Xenophobia in the Melting Pot (A Photo Essay)

 all photos © Dave Anderson 2018

all photos © Dave Anderson 2018

I had the chance to visit the Statue of Liberty and Ellis Islands last week, and wanted to share some pictures and impressions…

 Huddled masses yearning for a good picture of Manhattan, as the boat leaves

Huddled masses yearning for a good picture of Manhattan, as the boat leaves

The statue was called “Liberty Enlightening the World (La Liberté éclairant le monde)” by its French sculptor Frédéric Auguste Bartholdi. But to immigrants who sailed into New York harbor, the message they got from the statue was “Welcome.”

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Emma Lazarus’s famous poem with “Give me your tired, your poor, your huddled masses yearning to breathe free…” was written before the Liberty’s completion in 1883, and added as a feature inside the statue in 1903. The poem captured the public’s imagination.

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The New Colossus said, don’t send me your best, send me your least impressive people, and we will welcome them.


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Next our boat landed at the Ellis Island National Museum of Immigration. Covering America’s immigration history, it also tells our anti-immigrant story…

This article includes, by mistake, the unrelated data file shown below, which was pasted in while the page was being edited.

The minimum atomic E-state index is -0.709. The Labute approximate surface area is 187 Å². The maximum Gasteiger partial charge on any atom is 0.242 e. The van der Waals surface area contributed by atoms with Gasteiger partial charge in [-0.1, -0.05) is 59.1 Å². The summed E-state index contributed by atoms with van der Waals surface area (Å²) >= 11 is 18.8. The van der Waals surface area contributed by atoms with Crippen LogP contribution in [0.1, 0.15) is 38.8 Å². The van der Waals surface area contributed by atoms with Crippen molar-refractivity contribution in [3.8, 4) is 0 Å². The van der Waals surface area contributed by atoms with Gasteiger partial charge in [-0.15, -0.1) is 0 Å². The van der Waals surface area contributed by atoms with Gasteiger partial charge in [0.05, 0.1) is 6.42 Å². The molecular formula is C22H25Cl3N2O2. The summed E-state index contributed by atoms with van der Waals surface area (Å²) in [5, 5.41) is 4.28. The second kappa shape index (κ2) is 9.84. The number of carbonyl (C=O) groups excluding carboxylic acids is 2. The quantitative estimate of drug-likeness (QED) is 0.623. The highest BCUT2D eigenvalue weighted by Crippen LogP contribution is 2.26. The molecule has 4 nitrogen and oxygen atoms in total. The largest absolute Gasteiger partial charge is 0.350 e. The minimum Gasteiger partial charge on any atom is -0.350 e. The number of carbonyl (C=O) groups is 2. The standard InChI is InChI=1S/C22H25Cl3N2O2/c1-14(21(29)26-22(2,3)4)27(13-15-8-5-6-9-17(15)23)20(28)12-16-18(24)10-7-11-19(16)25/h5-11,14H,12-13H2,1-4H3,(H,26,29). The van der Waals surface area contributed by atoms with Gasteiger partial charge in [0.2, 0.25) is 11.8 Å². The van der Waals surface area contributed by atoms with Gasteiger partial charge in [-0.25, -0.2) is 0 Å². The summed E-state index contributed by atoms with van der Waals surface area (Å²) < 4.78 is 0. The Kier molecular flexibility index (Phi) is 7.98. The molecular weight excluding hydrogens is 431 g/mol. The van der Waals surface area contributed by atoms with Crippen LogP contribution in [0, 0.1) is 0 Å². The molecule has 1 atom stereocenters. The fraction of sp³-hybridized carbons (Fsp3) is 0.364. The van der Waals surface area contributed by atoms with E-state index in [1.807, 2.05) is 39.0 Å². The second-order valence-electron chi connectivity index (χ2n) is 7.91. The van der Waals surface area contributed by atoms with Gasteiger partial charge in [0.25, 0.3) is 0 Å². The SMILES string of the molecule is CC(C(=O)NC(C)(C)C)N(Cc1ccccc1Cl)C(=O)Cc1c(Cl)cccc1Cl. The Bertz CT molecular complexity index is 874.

Here are xenophobic writings and visuals, mainly from the 1920s, in the Museum.

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We’ve reached a new time of pushback on immigration, greater than at any time since the 1920s. We should ask: what do people have to gain by making us afraid of outsiders? Are the fears grounded in reason? Is there also a cost to turning people away?

The immigrants of today are like those of the past in many ways: they are disparaged, they are exploited as a political issue, yet in the end they will succeed as a group and be accepted.

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As my boat left Ellis Island, a rainbow cracked through. At a time when the light seems to be straining against darkness — around us and inside of us — it was nice to feel a ray of hope.

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